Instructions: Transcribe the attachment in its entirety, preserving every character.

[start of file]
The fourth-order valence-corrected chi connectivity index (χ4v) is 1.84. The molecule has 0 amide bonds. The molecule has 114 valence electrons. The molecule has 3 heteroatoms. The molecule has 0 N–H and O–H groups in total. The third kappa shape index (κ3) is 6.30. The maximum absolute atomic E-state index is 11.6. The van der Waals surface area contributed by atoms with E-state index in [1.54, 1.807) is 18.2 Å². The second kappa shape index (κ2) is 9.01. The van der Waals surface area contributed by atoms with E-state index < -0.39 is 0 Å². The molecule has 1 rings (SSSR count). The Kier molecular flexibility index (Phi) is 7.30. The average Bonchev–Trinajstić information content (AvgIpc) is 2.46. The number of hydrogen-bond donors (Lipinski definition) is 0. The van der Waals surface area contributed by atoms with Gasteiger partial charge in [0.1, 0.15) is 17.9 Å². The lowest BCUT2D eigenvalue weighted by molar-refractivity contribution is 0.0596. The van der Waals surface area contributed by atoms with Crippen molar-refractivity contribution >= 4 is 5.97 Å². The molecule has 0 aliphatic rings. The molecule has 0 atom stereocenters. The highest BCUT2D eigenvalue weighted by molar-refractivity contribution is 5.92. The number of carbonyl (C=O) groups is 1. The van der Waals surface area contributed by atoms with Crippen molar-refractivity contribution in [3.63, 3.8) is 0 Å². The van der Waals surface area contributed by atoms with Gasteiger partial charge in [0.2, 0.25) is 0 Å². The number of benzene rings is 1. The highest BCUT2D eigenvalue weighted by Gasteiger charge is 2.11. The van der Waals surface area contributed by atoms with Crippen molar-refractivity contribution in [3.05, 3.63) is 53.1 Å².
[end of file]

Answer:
The fourth-order valence-corrected chi connectivity index (χ4v) is 1.84. The molecule has 0 amide bonds. The molecule has 114 valence electrons. The molecule has 3 heteroatoms. The molecule has 0 N–H and O–H groups in total. The third kappa shape index (κ3) is 6.30. The maximum absolute atomic E-state index is 11.6. The van der Waals surface area contributed by atoms with E-state index in [1.54, 1.807) is 18.2 Å². The second kappa shape index (κ2) is 9.01. The van der Waals surface area contributed by atoms with E-state index < -0.39 is 0 Å². The molecule has 1 rings (SSSR count). The Kier molecular flexibility index (Phi) is 7.30. The average Bonchev–Trinajstić information content (AvgIpc) is 2.46. The number of hydrogen-bond donors (Lipinski definition) is 0. The van der Waals surface area contributed by atoms with Gasteiger partial charge in [0.1, 0.15) is 17.9 Å². The lowest BCUT2D eigenvalue weighted by molar-refractivity contribution is 0.0596. The van der Waals surface area contributed by atoms with Crippen molar-refractivity contribution >= 4 is 5.97 Å². The molecule has 0 aliphatic rings. The molecule has 0 atom stereocenters. The highest BCUT2D eigenvalue weighted by molar-refractivity contribution is 5.92. The number of carbonyl (C=O) groups is 1. The van der Waals surface area contributed by atoms with Crippen molar-refractivity contribution in [3.63, 3.8) is 0 Å². The van der Waals surface area contributed by atoms with Gasteiger partial charge in [0.2, 0.25) is 0 Å². The number of benzene rings is 1. The highest BCUT2D eigenvalue weighted by Gasteiger charge is 2.11. The van der Waals surface area contributed by atoms with Crippen molar-refractivity contribution in [3.05, 3.63) is 53.1 Å².